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A Victory for ALL!

June 28, 2013

As I’ve mentioned in previous blogs, I grew up in New York City. One thing I haven’t mentioned is that I grew up in the 80’s. Great things came from that era. Fantastic music, questionable fashion, and some of the cheesiest films you’ll ever see. Iconic classics that set the tone for my generation: Fast Times At Ridgemont High. The Breakfast Club. Sixteen Candles. Pretty In Pink. Ferris Bueller’s Day Off. Back To The Future. The list is too long to name them all.

There was one thing, however, that came about in my childhood that wasn’t wonderful. It wasn’t great, it wasn’t fantastic, and it wasn’t even questionable. It was horrifying and I couldn’t understand it. It was AIDS.

Even though I was a kid, I remember when the first strike hit, and soon, it was all around. I didn’t know what it was at first. All I knew was that my skating coach was sick, and then died. My neighbor was sick, and then died. In the 90’s I lost friends. Something was killing the people in my life.

I never knew what “gay” was. No one told me; and then when I found out I didn’t understand what the issue was. I knew that some people had boyfriends, some people had girlfriends and that’s all there was to it. I didn’t see why these people who were labeled as “different” were put in a separate class, and I’m still shocked that it happens.

As AIDS ran rampant, so did the hate, and the segregation of homosexuals. The gays. The people who I simply saw as people, regardless of sexual orientation (is that even my business? I think not.), yet society had branded as dangerous and unequal.

As the years went on and we became more educated about what AIDS was, and how it came about, the outrage over homosexuality dimmed a bit. Not a huge bit, but a bit. With each passing day we moved towards acceptance, but there was still a tone in society, a smog over the minds of the general population that still said, “Gays are less than us.” Somehow, in everyday life, people who were gay were in another class.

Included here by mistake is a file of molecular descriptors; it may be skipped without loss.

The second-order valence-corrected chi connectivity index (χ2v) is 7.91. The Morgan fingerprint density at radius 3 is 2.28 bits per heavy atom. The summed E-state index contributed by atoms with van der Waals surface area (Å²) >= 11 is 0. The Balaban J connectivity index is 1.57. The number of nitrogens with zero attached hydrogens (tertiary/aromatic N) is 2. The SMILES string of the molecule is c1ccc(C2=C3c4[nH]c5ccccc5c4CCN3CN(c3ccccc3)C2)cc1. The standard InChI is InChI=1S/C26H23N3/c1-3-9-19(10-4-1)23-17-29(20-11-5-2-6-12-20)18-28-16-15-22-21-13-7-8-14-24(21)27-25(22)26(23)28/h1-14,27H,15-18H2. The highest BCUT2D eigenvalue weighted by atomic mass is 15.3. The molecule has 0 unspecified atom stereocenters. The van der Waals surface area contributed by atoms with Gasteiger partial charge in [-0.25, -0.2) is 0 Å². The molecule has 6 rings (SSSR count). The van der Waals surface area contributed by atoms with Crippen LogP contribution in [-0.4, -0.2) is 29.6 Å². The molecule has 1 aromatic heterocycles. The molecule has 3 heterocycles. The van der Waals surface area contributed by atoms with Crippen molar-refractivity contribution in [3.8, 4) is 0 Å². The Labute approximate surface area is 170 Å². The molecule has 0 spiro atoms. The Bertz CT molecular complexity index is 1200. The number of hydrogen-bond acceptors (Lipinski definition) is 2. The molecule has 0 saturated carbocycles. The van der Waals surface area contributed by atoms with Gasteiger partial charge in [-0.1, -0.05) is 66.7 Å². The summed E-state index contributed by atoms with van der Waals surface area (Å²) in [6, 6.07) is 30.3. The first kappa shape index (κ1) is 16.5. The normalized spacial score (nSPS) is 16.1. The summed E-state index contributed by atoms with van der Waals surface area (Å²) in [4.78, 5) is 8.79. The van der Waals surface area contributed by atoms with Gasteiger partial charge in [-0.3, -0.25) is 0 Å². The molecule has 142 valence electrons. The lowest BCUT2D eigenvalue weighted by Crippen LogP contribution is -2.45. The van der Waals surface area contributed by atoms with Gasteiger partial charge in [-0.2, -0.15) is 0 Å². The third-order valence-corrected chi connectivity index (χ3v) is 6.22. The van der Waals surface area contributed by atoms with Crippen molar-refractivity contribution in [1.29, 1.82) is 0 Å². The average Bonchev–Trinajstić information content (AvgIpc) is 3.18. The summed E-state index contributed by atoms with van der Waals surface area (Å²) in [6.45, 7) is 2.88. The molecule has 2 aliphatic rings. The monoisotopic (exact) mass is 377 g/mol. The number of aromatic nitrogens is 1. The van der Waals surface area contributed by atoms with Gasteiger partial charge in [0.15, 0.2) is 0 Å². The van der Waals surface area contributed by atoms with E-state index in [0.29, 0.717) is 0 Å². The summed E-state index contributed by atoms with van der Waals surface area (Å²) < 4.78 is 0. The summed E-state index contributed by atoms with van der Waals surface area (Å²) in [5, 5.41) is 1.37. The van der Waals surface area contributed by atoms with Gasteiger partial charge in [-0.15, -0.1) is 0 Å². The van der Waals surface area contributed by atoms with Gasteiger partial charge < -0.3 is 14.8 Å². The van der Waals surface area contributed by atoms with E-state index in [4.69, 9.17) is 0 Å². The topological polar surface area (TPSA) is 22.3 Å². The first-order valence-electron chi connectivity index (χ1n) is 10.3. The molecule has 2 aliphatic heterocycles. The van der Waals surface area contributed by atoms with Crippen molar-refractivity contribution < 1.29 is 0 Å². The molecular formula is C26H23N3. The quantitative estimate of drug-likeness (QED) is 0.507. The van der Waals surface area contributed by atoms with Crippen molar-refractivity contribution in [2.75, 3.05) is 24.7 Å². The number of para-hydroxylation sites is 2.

I still can’t wrap my head around this. How can equality even be a question?

It brings me back to the women’s rights movement, the suffragettes. It takes me to the black civil rights era, when a person was better or less than based on the pigmentation of their skin. And now this. We are separated based on who we choose to love.  Have we not learned from the past?

And then, another light. A shining light this time, enveloping all the tiny little specks that have been popping up in the recent years and months, cradling it.

There was a victory for the gay community this week when the Supreme Court of The United States struck down the portion of DOMA that literally put gay people in another class. A victory of marriage and the right to equality. I rejoice in this victory, as it is one step closer to American citizens, to human beings being equal in our rights to a life of happiness and fulfillment.

While it saddens me that I know the work is not yet done, it excites me to be a witness to this historic step.  I took pause this week to think about all the people in my life affected by this victory. People I know who want to share in each other’s lives the way my husband and I share ours. The ups, the downs, all of it. To know that they are true partners and if they want, a married couple. I must admit, when Edith Windsor spoke after the decision, I wept with joy for her and so many I love and so many I do not even know.

I hope that everyone, gay and straight alike, will celebrate this milestone, and its mark in history; steadily guiding us to the world of equality that every human being deserves.

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